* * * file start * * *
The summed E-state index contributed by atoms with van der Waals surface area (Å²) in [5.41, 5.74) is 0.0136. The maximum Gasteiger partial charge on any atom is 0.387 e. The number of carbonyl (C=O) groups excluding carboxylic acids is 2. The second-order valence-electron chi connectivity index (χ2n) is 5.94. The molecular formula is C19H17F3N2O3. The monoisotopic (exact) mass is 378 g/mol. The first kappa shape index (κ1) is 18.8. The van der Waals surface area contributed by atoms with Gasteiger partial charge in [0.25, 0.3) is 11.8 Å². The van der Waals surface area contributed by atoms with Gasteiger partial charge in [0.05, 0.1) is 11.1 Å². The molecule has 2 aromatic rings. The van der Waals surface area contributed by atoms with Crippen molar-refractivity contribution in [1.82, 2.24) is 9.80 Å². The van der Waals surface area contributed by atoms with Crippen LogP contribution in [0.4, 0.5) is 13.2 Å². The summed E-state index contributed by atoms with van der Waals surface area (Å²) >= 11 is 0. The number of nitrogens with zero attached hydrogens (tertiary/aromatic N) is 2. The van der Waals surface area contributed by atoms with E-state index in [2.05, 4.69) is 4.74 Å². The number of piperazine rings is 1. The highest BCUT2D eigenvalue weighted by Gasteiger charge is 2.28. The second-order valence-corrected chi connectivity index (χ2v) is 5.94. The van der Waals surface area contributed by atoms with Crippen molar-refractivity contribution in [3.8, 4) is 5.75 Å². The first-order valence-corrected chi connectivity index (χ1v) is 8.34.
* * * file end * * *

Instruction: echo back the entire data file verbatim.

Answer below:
The summed E-state index contributed by atoms with van der Waals surface area (Å²) in [5.41, 5.74) is 0.0136. The maximum Gasteiger partial charge on any atom is 0.387 e. The number of carbonyl (C=O) groups excluding carboxylic acids is 2. The second-order valence-electron chi connectivity index (χ2n) is 5.94. The molecular formula is C19H17F3N2O3. The monoisotopic (exact) mass is 378 g/mol. The first kappa shape index (κ1) is 18.8. The van der Waals surface area contributed by atoms with Gasteiger partial charge in [0.25, 0.3) is 11.8 Å². The van der Waals surface area contributed by atoms with Gasteiger partial charge in [0.05, 0.1) is 11.1 Å². The molecule has 2 aromatic rings. The van der Waals surface area contributed by atoms with Crippen molar-refractivity contribution in [1.82, 2.24) is 9.80 Å². The van der Waals surface area contributed by atoms with Crippen LogP contribution in [0.4, 0.5) is 13.2 Å². The summed E-state index contributed by atoms with van der Waals surface area (Å²) >= 11 is 0. The number of nitrogens with zero attached hydrogens (tertiary/aromatic N) is 2. The van der Waals surface area contributed by atoms with E-state index in [2.05, 4.69) is 4.74 Å². The number of piperazine rings is 1. The highest BCUT2D eigenvalue weighted by Gasteiger charge is 2.28. The second-order valence-corrected chi connectivity index (χ2v) is 5.94. The van der Waals surface area contributed by atoms with Crippen molar-refractivity contribution in [3.8, 4) is 5.75 Å². The first-order valence-corrected chi connectivity index (χ1v) is 8.34.